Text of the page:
Equity release contracts normally run for many years; the relevant interest rates are based on the corresponding long-term rates in the market. These are normally higher than the short-term rates governing savings and the interest on variable rate mortgage loans. Currently, the gap is particularly large as short-term rates are at an all-time low and the interest rate on an equity release loan is for the life of the deal, which could be for more than 25 years.

Additionally, almost all equity release transactions provide a guarantee that the amount to be repaid will never exceed the proceeds from the sale of the property; this additional risk for the lender has to be allowed for in what is charged.

It appears that improved consumer protection introduced over the last few years is not widely known about. The sale of equity release products is now governed by detailed requirements of the Financial Services Authority (FSA). These are significantly more extensive than those applied by the FSA to the sale of mortgage loans for house purchase.

Additional consumer protection is provided by the code of conduct12 required of equity release firms that are members of SHIP (which account for about 90 per cent of the equity release market).

Effect on means-tested benefits

Older home-owners on low incomes are right to be wary of adverse impacts on their entitlement to means-tested benefits if they conclude an equity release deal. They could conclude a deal that provided them with a regular additional income, but this would typically lose them similar sums in Pension Credit, leaving them worse off. If instead they drew a lump sum, and added it to their savings, this too could lead to reductions in their Pension Credit, if it took their total savings beyond £10,000. Structuring an equity release arrangement that has little or no adverse effect on entitlement to benefit has been possible, but far from straightforward.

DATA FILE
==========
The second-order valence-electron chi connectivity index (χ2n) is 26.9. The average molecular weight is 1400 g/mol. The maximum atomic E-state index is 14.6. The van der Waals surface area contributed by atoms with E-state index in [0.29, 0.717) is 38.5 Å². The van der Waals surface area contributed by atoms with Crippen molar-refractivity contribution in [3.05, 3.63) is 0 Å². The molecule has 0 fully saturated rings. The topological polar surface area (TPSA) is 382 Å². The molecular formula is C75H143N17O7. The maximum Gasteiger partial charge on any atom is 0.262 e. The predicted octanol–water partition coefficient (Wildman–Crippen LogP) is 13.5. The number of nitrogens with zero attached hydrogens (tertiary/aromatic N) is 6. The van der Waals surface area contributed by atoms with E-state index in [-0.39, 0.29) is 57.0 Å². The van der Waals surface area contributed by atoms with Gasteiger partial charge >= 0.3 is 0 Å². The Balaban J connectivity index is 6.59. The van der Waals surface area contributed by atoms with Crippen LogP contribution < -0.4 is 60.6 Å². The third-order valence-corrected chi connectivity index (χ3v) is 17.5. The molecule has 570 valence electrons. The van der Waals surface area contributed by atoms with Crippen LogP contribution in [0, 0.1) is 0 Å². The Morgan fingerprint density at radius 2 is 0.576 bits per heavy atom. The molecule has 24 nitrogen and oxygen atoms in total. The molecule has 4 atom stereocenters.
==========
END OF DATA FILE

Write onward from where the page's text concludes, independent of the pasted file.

JRF’s Equity Release Task Group and its working groups brought experts together to overcome barriers to equity release that had been identified in earlier JRF research. This independent forum, with its targeted focus, achieved results by getting the right people together from the public, private and voluntary sectors in a timely way. JRF consultants acted as facilitators throughout the process and helped to maintain the momentum.

Once local authorities took an interest in piloting an equity release scheme, the private sector was prepared to invest time in developing an appropriate product. With an embryonic product in place, DWP officials were able to scrutinise the details and offer
comments on implementation to minimise the risk that customers could lose benefits.

With an appropriate product to discuss, which met the specification drawn up by the working groups, the local authorities approached local voluntary organisations for their support. All the pilot authorities are working closely with voluntary organisations to make the scheme known to local residents. The toolkit in Part 2 gives other local authorities an indication of the pilot authorities’ practical experience so far.

The pilots will find out whether negative perceptions to equity release can be overcome by the combination of reassuring involvement of the local authority and voluntary organisations, the offer of an introduction to a regulated financial adviser, and an equity release product designed especially for home-owners on Pension Credit.

The pilots will be deemed successful if they help older home-owners to raise the extra
funds they needed, whether they do so by increased benefits, help from family or taking out an equity release loan. JRF will publish an assessment report in autumn 2011.
If this demonstrates that obstacles have been largely overcome, it is hoped that other local authorities will decide to pursue equity release schemes.

Further information is available from the Joseph Rowntree fFundation at: http://www.jrf.org.uk/sites/files/jrf/equity-release-plans-summary.pdf